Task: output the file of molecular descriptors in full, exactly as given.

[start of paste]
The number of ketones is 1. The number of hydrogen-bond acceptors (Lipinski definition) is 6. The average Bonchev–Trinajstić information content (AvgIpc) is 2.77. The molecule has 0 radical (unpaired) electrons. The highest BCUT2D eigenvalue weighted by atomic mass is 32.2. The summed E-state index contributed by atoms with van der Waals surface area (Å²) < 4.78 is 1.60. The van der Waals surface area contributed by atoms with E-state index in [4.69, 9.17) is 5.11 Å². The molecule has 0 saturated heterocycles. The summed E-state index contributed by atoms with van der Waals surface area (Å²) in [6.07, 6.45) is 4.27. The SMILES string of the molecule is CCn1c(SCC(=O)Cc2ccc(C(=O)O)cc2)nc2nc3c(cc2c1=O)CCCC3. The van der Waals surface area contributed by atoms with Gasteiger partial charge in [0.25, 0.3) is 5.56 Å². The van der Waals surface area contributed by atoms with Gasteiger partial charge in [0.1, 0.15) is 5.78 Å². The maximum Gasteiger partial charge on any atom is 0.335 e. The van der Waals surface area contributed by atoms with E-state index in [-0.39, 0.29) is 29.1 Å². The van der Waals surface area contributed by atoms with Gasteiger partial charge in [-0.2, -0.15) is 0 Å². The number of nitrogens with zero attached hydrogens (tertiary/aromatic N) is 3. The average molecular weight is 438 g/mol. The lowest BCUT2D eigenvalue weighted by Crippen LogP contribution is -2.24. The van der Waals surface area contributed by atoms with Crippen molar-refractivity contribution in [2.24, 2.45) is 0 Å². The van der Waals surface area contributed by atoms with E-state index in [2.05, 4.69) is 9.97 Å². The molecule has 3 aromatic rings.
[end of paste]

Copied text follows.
The number of ketones is 1. The number of hydrogen-bond acceptors (Lipinski definition) is 6. The average Bonchev–Trinajstić information content (AvgIpc) is 2.77. The molecule has 0 radical (unpaired) electrons. The highest BCUT2D eigenvalue weighted by atomic mass is 32.2. The summed E-state index contributed by atoms with van der Waals surface area (Å²) < 4.78 is 1.60. The van der Waals surface area contributed by atoms with E-state index in [4.69, 9.17) is 5.11 Å². The molecule has 0 saturated heterocycles. The summed E-state index contributed by atoms with van der Waals surface area (Å²) in [6.07, 6.45) is 4.27. The SMILES string of the molecule is CCn1c(SCC(=O)Cc2ccc(C(=O)O)cc2)nc2nc3c(cc2c1=O)CCCC3. The van der Waals surface area contributed by atoms with Gasteiger partial charge in [0.25, 0.3) is 5.56 Å². The van der Waals surface area contributed by atoms with Gasteiger partial charge in [0.1, 0.15) is 5.78 Å². The maximum Gasteiger partial charge on any atom is 0.335 e. The van der Waals surface area contributed by atoms with E-state index in [-0.39, 0.29) is 29.1 Å². The van der Waals surface area contributed by atoms with Gasteiger partial charge in [-0.2, -0.15) is 0 Å². The number of nitrogens with zero attached hydrogens (tertiary/aromatic N) is 3. The average molecular weight is 438 g/mol. The lowest BCUT2D eigenvalue weighted by Crippen LogP contribution is -2.24. The van der Waals surface area contributed by atoms with Crippen molar-refractivity contribution in [2.24, 2.45) is 0 Å². The van der Waals surface area contributed by atoms with E-state index in [2.05, 4.69) is 9.97 Å². The molecule has 3 aromatic rings.